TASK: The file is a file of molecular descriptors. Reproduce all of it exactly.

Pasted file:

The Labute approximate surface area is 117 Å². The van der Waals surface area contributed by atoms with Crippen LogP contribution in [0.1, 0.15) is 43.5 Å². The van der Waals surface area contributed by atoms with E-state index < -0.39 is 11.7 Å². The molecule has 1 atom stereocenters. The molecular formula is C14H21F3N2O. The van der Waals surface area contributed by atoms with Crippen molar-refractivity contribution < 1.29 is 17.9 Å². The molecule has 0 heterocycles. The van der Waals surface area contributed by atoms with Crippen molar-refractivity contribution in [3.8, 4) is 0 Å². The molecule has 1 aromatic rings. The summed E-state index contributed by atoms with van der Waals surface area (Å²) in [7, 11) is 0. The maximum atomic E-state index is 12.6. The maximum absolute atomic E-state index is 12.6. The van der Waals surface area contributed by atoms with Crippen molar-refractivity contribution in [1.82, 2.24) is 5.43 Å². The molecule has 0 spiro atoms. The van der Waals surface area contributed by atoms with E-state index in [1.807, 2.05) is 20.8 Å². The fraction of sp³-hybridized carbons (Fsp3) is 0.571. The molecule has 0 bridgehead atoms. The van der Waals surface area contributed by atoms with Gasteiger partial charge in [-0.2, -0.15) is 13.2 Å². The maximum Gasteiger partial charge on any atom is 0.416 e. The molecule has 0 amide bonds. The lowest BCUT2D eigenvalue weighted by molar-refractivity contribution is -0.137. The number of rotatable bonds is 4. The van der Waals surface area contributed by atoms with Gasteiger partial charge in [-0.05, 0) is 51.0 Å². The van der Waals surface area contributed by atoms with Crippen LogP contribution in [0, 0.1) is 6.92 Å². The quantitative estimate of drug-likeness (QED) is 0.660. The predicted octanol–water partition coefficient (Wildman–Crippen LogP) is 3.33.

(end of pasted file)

The Labute approximate surface area is 117 Å². The van der Waals surface area contributed by atoms with Crippen LogP contribution in [0.1, 0.15) is 43.5 Å². The van der Waals surface area contributed by atoms with E-state index < -0.39 is 11.7 Å². The molecule has 1 atom stereocenters. The molecular formula is C14H21F3N2O. The van der Waals surface area contributed by atoms with Crippen molar-refractivity contribution < 1.29 is 17.9 Å². The molecule has 0 heterocycles. The van der Waals surface area contributed by atoms with Crippen molar-refractivity contribution in [3.8, 4) is 0 Å². The molecule has 1 aromatic rings. The summed E-state index contributed by atoms with van der Waals surface area (Å²) in [7, 11) is 0. The maximum atomic E-state index is 12.6. The maximum absolute atomic E-state index is 12.6. The van der Waals surface area contributed by atoms with Crippen molar-refractivity contribution in [1.82, 2.24) is 5.43 Å². The molecule has 0 spiro atoms. The van der Waals surface area contributed by atoms with E-state index in [1.807, 2.05) is 20.8 Å². The fraction of sp³-hybridized carbons (Fsp3) is 0.571. The molecule has 0 bridgehead atoms. The van der Waals surface area contributed by atoms with Gasteiger partial charge in [-0.2, -0.15) is 13.2 Å². The maximum Gasteiger partial charge on any atom is 0.416 e. The molecule has 0 amide bonds. The lowest BCUT2D eigenvalue weighted by molar-refractivity contribution is -0.137. The number of rotatable bonds is 4. The van der Waals surface area contributed by atoms with Gasteiger partial charge in [-0.05, 0) is 51.0 Å². The van der Waals surface area contributed by atoms with Crippen LogP contribution in [0, 0.1) is 6.92 Å². The quantitative estimate of drug-likeness (QED) is 0.660. The predicted octanol–water partition coefficient (Wildman–Crippen LogP) is 3.33.